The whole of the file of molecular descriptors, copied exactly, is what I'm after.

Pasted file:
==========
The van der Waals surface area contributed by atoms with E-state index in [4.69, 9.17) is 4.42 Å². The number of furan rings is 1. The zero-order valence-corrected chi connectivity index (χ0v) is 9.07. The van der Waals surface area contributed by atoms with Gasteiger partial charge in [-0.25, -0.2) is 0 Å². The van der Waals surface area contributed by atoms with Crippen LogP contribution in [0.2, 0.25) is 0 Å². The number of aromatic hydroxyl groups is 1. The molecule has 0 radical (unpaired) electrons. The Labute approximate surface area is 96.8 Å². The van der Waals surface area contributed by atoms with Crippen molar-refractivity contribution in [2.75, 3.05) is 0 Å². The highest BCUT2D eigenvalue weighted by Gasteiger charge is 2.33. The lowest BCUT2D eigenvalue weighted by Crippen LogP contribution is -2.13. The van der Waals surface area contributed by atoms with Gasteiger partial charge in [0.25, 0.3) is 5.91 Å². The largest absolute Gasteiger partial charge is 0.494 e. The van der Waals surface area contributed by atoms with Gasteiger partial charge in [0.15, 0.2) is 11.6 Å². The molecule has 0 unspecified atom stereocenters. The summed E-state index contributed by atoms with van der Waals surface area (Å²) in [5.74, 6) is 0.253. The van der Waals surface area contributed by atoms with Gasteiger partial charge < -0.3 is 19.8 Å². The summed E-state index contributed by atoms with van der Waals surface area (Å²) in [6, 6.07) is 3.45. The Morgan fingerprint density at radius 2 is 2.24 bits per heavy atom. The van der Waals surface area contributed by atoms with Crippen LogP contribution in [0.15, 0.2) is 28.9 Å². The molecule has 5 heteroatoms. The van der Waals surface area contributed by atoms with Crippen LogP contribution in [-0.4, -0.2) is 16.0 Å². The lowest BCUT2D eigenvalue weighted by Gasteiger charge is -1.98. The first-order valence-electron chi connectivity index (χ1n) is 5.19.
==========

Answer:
The van der Waals surface area contributed by atoms with E-state index in [4.69, 9.17) is 4.42 Å². The number of furan rings is 1. The zero-order valence-corrected chi connectivity index (χ0v) is 9.07. The van der Waals surface area contributed by atoms with Gasteiger partial charge in [-0.25, -0.2) is 0 Å². The van der Waals surface area contributed by atoms with Crippen LogP contribution in [0.2, 0.25) is 0 Å². The number of aromatic hydroxyl groups is 1. The molecule has 0 radical (unpaired) electrons. The Labute approximate surface area is 96.8 Å². The van der Waals surface area contributed by atoms with Crippen molar-refractivity contribution in [2.75, 3.05) is 0 Å². The highest BCUT2D eigenvalue weighted by Gasteiger charge is 2.33. The lowest BCUT2D eigenvalue weighted by Crippen LogP contribution is -2.13. The van der Waals surface area contributed by atoms with Gasteiger partial charge in [0.25, 0.3) is 5.91 Å². The largest absolute Gasteiger partial charge is 0.494 e. The van der Waals surface area contributed by atoms with Gasteiger partial charge in [0.15, 0.2) is 11.6 Å². The molecule has 0 unspecified atom stereocenters. The summed E-state index contributed by atoms with van der Waals surface area (Å²) in [5.74, 6) is 0.253. The van der Waals surface area contributed by atoms with Gasteiger partial charge < -0.3 is 19.8 Å². The summed E-state index contributed by atoms with van der Waals surface area (Å²) in [6, 6.07) is 3.45. The Morgan fingerprint density at radius 2 is 2.24 bits per heavy atom. The van der Waals surface area contributed by atoms with Crippen LogP contribution in [0.15, 0.2) is 28.9 Å². The molecule has 5 heteroatoms. The van der Waals surface area contributed by atoms with Crippen LogP contribution in [-0.4, -0.2) is 16.0 Å². The lowest BCUT2D eigenvalue weighted by Gasteiger charge is -1.98. The first-order valence-electron chi connectivity index (χ1n) is 5.19.